Manufacturers and painters are divided on the subject of trimming brushes. Although most brush companies discourage trying to reshape any part of the brush, trimming is widely practiced. “Almost every pinstriper isn’t happy with the brush when they get it, ” says Mike Fast, owner of Jonesville, Mich. based brush manufacturer, Andrew Mack & Son Brush Company. “We don’t advocate trimming, because you take the softness away if you trim it to much,” he says. Even so, he accepts the fact that most stripers work with trimmed brushes. “That’s the way a lot of stripers do it, and that’s fine,” says Fast.

Brushes are made of three sections – the root, where the ferrule (the wire band or thread that keeps hairs attached to the brush) is located, the belly section in the middle, and the end tip. Most artists either blunt the normally pointed tip of the brush, or slightly alter the belly.

Because a water-soluble sizing is used to keep brushes stiff during shipping, they need to be cleaned right out of the package. ” A lot of people don’t know what to do with sizing, so they throw the brush into a bucket of water and let it soak until the hair floats free, and it starts losing hair when they take it out,” says Glawson. Instead of soaking it, he suggests holding the brush under a stream of water, putting a dab of dish soap in, washing it out, and then drying and oiling it.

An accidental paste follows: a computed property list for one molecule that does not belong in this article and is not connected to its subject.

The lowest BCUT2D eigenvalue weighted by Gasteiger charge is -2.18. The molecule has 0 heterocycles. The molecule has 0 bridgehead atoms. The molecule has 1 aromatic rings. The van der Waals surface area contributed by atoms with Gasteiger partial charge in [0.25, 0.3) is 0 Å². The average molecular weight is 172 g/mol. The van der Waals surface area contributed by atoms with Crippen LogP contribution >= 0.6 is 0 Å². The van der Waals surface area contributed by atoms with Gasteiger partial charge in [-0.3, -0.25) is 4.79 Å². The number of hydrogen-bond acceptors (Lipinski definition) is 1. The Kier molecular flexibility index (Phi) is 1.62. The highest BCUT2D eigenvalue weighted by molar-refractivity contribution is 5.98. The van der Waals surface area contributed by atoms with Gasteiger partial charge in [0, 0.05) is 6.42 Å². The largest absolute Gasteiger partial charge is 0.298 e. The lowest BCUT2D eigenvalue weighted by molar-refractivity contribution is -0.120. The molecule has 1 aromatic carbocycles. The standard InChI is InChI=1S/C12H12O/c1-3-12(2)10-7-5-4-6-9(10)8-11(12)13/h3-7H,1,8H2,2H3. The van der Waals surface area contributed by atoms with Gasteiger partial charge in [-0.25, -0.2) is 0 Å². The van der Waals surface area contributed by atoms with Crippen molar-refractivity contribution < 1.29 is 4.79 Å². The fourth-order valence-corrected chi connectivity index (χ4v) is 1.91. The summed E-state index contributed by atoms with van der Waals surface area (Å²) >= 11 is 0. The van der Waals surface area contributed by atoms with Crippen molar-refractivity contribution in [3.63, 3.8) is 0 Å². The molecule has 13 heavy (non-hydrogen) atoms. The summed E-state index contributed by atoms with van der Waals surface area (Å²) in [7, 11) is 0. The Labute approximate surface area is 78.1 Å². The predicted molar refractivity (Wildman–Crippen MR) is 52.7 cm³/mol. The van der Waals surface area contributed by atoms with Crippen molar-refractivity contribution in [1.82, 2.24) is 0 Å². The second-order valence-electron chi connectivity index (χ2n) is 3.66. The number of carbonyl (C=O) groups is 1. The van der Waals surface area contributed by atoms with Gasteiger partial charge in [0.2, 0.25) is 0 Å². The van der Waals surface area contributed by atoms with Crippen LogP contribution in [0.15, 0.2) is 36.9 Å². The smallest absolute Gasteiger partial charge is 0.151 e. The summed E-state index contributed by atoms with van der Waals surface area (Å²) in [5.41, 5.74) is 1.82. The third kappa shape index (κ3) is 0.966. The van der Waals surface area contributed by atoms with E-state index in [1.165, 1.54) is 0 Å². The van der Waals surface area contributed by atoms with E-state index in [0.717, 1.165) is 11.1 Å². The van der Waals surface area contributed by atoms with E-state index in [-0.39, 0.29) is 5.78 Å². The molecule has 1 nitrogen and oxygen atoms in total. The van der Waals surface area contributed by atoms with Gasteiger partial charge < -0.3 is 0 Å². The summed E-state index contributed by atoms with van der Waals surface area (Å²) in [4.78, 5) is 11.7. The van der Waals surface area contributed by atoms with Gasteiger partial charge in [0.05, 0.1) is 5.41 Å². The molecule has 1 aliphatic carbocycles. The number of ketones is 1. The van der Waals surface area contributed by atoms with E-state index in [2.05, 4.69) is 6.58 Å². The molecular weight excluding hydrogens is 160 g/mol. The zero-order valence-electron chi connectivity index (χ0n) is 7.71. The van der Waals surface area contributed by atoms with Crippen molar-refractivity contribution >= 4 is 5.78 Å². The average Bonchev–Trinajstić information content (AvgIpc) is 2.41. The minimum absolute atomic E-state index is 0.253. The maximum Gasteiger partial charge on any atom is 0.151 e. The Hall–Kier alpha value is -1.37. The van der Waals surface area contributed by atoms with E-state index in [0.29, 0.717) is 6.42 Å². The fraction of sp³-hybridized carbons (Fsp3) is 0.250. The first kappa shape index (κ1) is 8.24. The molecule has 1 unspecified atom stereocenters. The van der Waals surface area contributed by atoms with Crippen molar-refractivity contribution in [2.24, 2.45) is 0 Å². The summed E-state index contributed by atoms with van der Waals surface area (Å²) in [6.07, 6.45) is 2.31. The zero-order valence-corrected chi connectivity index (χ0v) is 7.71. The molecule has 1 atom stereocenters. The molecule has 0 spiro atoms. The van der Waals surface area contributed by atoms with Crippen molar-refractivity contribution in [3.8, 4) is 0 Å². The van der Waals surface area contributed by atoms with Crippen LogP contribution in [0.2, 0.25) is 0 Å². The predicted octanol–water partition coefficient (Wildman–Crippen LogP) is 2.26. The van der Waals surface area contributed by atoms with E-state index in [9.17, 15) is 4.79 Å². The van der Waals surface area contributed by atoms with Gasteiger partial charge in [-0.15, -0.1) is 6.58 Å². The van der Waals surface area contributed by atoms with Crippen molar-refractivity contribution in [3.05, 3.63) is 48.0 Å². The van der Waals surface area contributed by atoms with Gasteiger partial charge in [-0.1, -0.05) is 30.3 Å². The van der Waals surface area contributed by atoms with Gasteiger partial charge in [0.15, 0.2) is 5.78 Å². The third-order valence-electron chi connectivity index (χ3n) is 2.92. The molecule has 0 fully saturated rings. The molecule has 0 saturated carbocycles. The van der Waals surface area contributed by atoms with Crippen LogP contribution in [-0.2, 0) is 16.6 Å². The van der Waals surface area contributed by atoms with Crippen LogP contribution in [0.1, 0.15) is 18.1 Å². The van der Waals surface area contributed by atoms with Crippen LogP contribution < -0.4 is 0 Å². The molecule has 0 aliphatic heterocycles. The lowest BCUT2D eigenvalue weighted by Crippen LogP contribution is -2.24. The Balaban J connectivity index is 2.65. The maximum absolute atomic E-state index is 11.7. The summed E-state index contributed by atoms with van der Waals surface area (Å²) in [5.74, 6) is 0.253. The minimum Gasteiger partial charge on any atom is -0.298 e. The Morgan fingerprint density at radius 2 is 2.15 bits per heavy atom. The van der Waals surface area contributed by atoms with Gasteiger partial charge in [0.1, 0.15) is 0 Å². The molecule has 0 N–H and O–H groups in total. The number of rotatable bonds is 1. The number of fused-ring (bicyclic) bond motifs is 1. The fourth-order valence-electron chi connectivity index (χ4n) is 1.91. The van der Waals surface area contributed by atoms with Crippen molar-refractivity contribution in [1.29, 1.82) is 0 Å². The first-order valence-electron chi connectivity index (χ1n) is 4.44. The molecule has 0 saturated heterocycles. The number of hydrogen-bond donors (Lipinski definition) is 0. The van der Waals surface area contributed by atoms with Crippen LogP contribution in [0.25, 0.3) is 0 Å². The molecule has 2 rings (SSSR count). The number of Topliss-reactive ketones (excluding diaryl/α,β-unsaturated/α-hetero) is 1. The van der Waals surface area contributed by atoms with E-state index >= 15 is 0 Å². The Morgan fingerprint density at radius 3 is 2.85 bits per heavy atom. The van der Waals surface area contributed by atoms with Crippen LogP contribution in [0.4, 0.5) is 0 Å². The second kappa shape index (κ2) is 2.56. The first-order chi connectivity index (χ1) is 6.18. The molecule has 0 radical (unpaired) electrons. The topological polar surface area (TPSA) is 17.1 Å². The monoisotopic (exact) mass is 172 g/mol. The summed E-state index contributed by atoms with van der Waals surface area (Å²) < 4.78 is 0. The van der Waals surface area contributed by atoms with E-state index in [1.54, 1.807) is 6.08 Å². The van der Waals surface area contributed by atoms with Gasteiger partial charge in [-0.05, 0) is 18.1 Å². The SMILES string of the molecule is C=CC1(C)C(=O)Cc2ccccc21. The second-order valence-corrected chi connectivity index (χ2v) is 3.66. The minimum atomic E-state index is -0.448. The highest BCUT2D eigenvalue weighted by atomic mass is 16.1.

After the sizing is rinsed out, the brush is ready to be shaped.

Nisgor’s procedure for trimming the tip is to wet the hair, lay it flat down on the palette and put the razor blade straight down through, with a small, quick clip off the tip. “I blunt the tip on a 45 degree angle, going from top left to bottom right, aiming back towards the handle.”

Yuba City, Calif. based striping veteran Jim Bradley also trims up the point of the brush, cutting off about 1/16 of an inch. “I like the intersections of my lines to be really square,” he explains.

In addition to trimming the tip, some stripers take a little hair out of the belly to achieve tighter lines and sharper curves. This is usually done by taking a few hairs off at the root of the brush.

Both of these techniques must de done very carefully. “If you take to much out of the belly section, the brush will lose its snap and the ability for the paint to flow out of the brush in a consistent manner,” explains Millar. When this happens, painters get what are called dry stripes, which means the paint isn’t flowing out smoothly because there’s too much hair at the tip of the brush. “

The biggest mistake people make in trimming a brush is in trying to cut too much hair out of the brush to re-shape it,” agrees Nisgor. “If you try to alter the belly of the brush, you alter the entire flow of the paint. I think you’re better off trying to get a brush you don’t have to modify much,” he says. 

Lather, Rinse, Repeat

After a quick rinse, a careful trim and some serious striping, it’s time for the most important, and least exciting step- cleaning the brush. How this is done depends on when the brush will be used again and the type of paint – lettering enamel, acrylic lacquer, or urethane enamel. Most stripers paint with lettering enamel, since it wipes off easily and is less harsh on the brush. Expect a much shorter life span from a brush when using lacquers and urethanes. These paints dry faster and their solvents can eventually dissolve the glue holding the brush together.’

According to Millar, the trick is to use a nice blend of solvents that are strong enough to loosen up the paint, but mild enough not to damage the glue compound, and that varies from brush to brush.